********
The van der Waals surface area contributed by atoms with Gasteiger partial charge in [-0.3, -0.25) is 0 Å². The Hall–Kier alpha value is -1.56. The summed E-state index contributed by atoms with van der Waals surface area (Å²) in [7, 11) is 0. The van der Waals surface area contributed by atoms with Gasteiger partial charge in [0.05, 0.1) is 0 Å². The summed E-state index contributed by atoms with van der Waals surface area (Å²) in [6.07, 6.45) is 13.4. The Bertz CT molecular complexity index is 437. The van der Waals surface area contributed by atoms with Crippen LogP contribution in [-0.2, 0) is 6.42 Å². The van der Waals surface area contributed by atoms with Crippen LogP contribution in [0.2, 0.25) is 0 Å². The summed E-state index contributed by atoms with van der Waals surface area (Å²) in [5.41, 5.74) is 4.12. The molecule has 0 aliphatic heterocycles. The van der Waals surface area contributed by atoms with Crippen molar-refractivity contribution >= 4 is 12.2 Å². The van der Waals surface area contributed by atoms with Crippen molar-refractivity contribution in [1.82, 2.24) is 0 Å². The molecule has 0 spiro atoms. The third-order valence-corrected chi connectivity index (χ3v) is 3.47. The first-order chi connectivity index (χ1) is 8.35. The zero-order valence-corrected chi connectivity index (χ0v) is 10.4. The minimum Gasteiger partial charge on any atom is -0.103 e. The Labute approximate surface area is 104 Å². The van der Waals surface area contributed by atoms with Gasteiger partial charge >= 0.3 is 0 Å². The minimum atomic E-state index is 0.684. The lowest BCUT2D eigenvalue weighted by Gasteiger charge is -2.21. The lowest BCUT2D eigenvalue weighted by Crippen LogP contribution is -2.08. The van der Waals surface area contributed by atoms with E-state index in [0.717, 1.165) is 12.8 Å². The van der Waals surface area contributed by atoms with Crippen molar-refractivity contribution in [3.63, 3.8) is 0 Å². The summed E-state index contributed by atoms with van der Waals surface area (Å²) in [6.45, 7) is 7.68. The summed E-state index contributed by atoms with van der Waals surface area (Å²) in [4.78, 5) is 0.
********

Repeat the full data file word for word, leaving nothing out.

The van der Waals surface area contributed by atoms with Gasteiger partial charge in [-0.3, -0.25) is 0 Å². The Hall–Kier alpha value is -1.56. The summed E-state index contributed by atoms with van der Waals surface area (Å²) in [7, 11) is 0. The van der Waals surface area contributed by atoms with Gasteiger partial charge in [0.05, 0.1) is 0 Å². The summed E-state index contributed by atoms with van der Waals surface area (Å²) in [6.07, 6.45) is 13.4. The Bertz CT molecular complexity index is 437. The van der Waals surface area contributed by atoms with Crippen LogP contribution in [-0.2, 0) is 6.42 Å². The van der Waals surface area contributed by atoms with Crippen LogP contribution in [0.2, 0.25) is 0 Å². The summed E-state index contributed by atoms with van der Waals surface area (Å²) in [5.41, 5.74) is 4.12. The molecule has 0 aliphatic heterocycles. The van der Waals surface area contributed by atoms with Crippen molar-refractivity contribution >= 4 is 12.2 Å². The van der Waals surface area contributed by atoms with Crippen molar-refractivity contribution in [1.82, 2.24) is 0 Å². The molecule has 0 spiro atoms. The third-order valence-corrected chi connectivity index (χ3v) is 3.47. The first-order chi connectivity index (χ1) is 8.35. The zero-order valence-corrected chi connectivity index (χ0v) is 10.4. The minimum Gasteiger partial charge on any atom is -0.103 e. The Labute approximate surface area is 104 Å². The van der Waals surface area contributed by atoms with Gasteiger partial charge >= 0.3 is 0 Å². The minimum atomic E-state index is 0.684. The lowest BCUT2D eigenvalue weighted by Gasteiger charge is -2.21. The lowest BCUT2D eigenvalue weighted by Crippen LogP contribution is -2.08. The van der Waals surface area contributed by atoms with E-state index in [0.717, 1.165) is 12.8 Å². The van der Waals surface area contributed by atoms with Crippen molar-refractivity contribution in [3.63, 3.8) is 0 Å². The summed E-state index contributed by atoms with van der Waals surface area (Å²) in [6.45, 7) is 7.68. The summed E-state index contributed by atoms with van der Waals surface area (Å²) in [4.78, 5) is 0.